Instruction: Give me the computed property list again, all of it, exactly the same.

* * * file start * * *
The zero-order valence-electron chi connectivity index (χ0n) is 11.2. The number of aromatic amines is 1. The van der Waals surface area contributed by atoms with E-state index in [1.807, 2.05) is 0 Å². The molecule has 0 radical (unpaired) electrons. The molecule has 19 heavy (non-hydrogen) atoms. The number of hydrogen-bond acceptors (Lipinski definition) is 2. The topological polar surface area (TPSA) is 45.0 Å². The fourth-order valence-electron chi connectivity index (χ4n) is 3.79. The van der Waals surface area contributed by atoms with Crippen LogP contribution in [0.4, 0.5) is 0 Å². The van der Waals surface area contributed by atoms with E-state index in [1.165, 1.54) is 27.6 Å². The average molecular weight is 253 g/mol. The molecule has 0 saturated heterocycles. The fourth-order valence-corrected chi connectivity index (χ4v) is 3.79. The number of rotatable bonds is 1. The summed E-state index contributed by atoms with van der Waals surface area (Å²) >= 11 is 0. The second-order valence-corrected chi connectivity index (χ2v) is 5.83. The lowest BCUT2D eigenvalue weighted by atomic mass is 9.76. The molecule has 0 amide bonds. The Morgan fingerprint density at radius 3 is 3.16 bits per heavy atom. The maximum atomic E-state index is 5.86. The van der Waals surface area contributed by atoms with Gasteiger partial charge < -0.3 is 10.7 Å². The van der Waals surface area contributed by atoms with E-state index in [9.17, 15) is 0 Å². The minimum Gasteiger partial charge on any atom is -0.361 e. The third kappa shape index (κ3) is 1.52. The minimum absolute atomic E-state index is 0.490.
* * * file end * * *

The zero-order valence-electron chi connectivity index (χ0n) is 11.2. The number of aromatic amines is 1. The van der Waals surface area contributed by atoms with E-state index in [1.807, 2.05) is 0 Å². The molecule has 0 radical (unpaired) electrons. The molecule has 19 heavy (non-hydrogen) atoms. The number of hydrogen-bond acceptors (Lipinski definition) is 2. The topological polar surface area (TPSA) is 45.0 Å². The fourth-order valence-electron chi connectivity index (χ4n) is 3.79. The van der Waals surface area contributed by atoms with Crippen LogP contribution in [0.4, 0.5) is 0 Å². The van der Waals surface area contributed by atoms with E-state index in [1.165, 1.54) is 27.6 Å². The average molecular weight is 253 g/mol. The molecule has 0 saturated heterocycles. The fourth-order valence-corrected chi connectivity index (χ4v) is 3.79. The number of rotatable bonds is 1. The summed E-state index contributed by atoms with van der Waals surface area (Å²) >= 11 is 0. The second-order valence-corrected chi connectivity index (χ2v) is 5.83. The lowest BCUT2D eigenvalue weighted by atomic mass is 9.76. The molecule has 0 amide bonds. The Morgan fingerprint density at radius 3 is 3.16 bits per heavy atom. The maximum atomic E-state index is 5.86. The van der Waals surface area contributed by atoms with Gasteiger partial charge < -0.3 is 10.7 Å². The van der Waals surface area contributed by atoms with E-state index in [9.17, 15) is 0 Å². The minimum Gasteiger partial charge on any atom is -0.361 e. The third kappa shape index (κ3) is 1.52. The minimum absolute atomic E-state index is 0.490.